The moment that many of us have dreaded since November 8th has finally arrived. Donald Trump was formally sworn in as President of the United States on Jan. 20th, 2017. It's probably the most scandal plagued administration that ever took office in the history of the Republic, as recent events are bearing out. Out of respect for my peace of mind, I am now ignoring the 24-hour news cycle and selectively reading stories that catch my interest.
Noting that, as this is a blog about art, the new president, consistent with Republican ideology will attempt to make dramatic cuts to things that we know to be public goods, such as Social Security, Medicare, funding for public education, healthcare, and the arts. Things such as the CPB (Corporation for Public Broadcasting which helps fund NPR, Sesame Street and Masterpiece Theatre), the NEA (National Endowment for the Arts) and others are once again in the crosshairs. Now, to be fair, funding for the arts has never been particularly robust at the federal level. In fact, according to a new analysis by Salon.com writer Scott Timberg, the previous administration's commitment to arts and culture funding was less than his predecessor, George W. Bush, who I note with continued shock, in his post-presidency, has taken up painting!
The new administration's budget blueprint calls for eliminating these agencies altogether. It's basically a symbolic move to show voters that they're serious about eliminating "wasteful spending". The truth is the combined money spent at the federal level on arts and culture is a scintilla of the overall federal budget. We still spend more on defense that the next 7 nations combined. What would happen if that were inverted? What would happen if things like inspiration, beauty, and reflection were actually priorities of local, state, and federal governments? What would our country, and indeed the world look like?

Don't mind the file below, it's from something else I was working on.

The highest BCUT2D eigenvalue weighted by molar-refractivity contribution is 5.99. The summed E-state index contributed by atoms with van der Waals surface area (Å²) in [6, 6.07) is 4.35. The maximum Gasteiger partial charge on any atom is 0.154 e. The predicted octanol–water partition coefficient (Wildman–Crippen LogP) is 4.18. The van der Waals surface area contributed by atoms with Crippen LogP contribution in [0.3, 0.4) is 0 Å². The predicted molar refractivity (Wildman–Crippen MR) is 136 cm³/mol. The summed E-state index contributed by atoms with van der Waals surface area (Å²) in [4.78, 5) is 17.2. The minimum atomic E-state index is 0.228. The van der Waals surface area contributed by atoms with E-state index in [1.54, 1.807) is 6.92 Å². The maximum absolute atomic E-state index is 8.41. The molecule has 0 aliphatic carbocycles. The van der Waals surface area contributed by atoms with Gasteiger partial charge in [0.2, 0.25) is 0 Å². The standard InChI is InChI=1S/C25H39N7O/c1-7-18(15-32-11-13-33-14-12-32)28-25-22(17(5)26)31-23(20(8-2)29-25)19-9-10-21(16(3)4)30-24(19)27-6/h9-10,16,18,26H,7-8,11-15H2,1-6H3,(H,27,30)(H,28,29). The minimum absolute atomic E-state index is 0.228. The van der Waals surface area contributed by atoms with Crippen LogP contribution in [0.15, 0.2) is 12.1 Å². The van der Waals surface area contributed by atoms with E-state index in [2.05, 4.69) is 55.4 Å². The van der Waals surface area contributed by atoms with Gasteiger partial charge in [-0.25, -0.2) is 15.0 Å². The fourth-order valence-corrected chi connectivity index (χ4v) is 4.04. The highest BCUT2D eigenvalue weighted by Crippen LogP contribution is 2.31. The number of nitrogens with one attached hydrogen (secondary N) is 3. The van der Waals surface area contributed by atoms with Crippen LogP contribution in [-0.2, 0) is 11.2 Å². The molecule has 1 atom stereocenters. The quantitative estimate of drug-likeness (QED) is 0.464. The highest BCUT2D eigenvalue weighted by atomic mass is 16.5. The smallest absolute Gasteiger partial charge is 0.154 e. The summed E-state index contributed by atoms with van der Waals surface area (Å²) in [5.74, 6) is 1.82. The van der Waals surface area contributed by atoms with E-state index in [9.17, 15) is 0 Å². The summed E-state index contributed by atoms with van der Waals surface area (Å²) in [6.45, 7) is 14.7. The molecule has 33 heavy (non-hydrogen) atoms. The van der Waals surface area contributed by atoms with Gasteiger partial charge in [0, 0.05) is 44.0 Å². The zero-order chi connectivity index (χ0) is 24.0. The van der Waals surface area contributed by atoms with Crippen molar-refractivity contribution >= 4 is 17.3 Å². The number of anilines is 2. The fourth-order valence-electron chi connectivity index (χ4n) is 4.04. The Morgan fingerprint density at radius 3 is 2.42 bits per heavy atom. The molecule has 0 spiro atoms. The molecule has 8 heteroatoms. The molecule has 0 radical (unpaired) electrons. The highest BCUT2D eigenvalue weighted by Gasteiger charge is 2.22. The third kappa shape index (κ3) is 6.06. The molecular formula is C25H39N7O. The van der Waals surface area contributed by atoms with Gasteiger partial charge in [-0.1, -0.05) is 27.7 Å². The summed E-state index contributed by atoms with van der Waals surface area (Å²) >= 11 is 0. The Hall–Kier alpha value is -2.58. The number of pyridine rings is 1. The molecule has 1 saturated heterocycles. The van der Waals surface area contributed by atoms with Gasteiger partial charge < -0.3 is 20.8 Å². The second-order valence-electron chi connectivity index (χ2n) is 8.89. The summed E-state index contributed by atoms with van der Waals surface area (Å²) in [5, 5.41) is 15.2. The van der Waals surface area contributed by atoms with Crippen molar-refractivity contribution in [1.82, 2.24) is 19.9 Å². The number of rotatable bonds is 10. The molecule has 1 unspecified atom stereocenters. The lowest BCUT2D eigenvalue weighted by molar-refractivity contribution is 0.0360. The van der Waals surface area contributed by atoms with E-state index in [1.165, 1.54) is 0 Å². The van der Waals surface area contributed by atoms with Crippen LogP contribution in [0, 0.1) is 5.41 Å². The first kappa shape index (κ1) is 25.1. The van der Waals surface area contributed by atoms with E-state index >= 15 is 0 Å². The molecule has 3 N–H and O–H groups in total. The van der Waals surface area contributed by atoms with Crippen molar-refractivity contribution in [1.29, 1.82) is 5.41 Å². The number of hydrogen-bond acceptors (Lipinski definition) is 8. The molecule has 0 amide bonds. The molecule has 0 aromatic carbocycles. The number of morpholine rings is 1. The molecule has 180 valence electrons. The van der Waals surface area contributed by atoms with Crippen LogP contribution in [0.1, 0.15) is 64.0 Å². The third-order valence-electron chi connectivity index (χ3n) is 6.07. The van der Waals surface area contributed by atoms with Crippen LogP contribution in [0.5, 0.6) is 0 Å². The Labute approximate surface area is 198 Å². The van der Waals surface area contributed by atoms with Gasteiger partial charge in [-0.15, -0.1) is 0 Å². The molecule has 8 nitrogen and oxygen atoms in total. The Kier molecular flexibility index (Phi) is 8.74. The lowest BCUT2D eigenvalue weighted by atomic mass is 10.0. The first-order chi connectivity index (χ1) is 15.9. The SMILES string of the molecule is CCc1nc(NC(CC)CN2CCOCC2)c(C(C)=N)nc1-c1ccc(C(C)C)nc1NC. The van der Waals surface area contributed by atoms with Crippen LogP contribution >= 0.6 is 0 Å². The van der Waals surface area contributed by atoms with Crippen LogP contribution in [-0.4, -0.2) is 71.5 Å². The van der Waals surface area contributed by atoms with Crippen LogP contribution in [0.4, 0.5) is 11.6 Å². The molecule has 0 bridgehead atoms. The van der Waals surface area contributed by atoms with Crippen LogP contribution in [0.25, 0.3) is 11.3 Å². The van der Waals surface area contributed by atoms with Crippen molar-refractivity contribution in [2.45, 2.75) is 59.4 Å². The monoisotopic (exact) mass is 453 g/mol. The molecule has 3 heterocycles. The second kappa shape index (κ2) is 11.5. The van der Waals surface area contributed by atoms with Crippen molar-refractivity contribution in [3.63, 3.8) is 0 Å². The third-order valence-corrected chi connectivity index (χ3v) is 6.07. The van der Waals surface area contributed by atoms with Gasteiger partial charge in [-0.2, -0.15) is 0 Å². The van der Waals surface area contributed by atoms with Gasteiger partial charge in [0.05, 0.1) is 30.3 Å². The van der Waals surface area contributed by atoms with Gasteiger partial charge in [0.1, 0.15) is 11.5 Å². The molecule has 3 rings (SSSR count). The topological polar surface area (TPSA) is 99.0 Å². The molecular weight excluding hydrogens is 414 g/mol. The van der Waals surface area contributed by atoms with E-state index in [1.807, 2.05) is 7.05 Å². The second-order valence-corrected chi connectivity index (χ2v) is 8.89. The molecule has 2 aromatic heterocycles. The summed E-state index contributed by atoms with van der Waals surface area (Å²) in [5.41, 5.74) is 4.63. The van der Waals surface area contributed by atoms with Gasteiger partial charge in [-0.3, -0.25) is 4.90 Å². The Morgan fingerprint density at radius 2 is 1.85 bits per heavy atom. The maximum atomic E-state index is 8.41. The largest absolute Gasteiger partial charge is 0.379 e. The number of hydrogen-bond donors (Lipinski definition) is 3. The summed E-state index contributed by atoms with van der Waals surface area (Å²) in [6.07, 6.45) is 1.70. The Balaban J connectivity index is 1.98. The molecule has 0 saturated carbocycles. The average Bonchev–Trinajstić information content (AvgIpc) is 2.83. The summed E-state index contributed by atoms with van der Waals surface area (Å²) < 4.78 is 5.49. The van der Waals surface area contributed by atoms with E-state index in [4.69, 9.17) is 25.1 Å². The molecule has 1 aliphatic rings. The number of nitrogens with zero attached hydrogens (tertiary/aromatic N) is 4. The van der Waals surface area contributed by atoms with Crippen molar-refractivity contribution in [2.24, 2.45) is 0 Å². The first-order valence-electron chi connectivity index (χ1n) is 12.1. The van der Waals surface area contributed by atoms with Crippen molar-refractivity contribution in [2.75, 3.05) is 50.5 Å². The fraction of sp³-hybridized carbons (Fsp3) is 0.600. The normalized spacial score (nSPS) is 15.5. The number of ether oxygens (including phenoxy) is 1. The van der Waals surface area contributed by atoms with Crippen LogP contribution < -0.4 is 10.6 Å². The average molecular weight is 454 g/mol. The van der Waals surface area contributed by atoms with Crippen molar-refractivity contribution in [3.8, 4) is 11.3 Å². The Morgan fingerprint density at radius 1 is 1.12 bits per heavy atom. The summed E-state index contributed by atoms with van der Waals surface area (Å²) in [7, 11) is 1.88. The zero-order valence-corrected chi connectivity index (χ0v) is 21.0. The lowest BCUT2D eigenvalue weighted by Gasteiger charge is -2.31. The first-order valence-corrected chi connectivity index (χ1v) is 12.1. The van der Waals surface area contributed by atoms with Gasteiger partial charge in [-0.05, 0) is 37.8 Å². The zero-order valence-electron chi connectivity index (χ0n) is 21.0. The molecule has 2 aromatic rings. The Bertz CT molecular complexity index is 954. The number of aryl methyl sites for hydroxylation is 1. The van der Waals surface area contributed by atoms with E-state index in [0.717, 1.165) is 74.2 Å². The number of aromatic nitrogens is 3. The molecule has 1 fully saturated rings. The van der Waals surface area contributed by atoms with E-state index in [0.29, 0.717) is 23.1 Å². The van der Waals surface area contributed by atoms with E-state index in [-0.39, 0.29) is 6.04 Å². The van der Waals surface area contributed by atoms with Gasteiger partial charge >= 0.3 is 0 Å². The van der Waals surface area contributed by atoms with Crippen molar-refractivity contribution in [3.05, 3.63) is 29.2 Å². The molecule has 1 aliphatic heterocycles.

Whether these cuts happen or not is really dependent on people standing up and saying "NO" just the way we should be saying "NO" to the renewed and really quite tired attempt to slash Social Security and Medicare and all the rest. We must once again prove that engagement with art (having it and making it) is beneficial to the public and worth public investment.
There is a lot of research that shows that it is. Without these things we become more savage, less able to think and reason deeply, less contemplative and reflective, and more prone to the simplistic and reductionist ideologies of racism, misogyny, homophobia, and authoritarian-style strongman rule.
In other words, since our public investment in arts funding has been historically abysmal, I would argue it is part of the reason we have Donald Trump in the White House and not someone who truly represents the best of the US. The best of us. Now I understand that this is more political than this blog has tended to be, and I have heard the argument that the arts and artists shouldn't be political. Art shouldn't be provocative, or so the thinking goes. But it's precisely because art is provocative that repressive governments attempt to eliminate art from the public space. There's historical precedent for what's being contemplated here, and it's why we all need to make our current government STOP THIS. Ultimately, we the people have the power to stop yet another idiotic and cynical attempt to cut something that does a tremendous amount of good for a relative pittance.
Do the math: $448 million to the CPB vs. $54 BILLION for our military apparatus.
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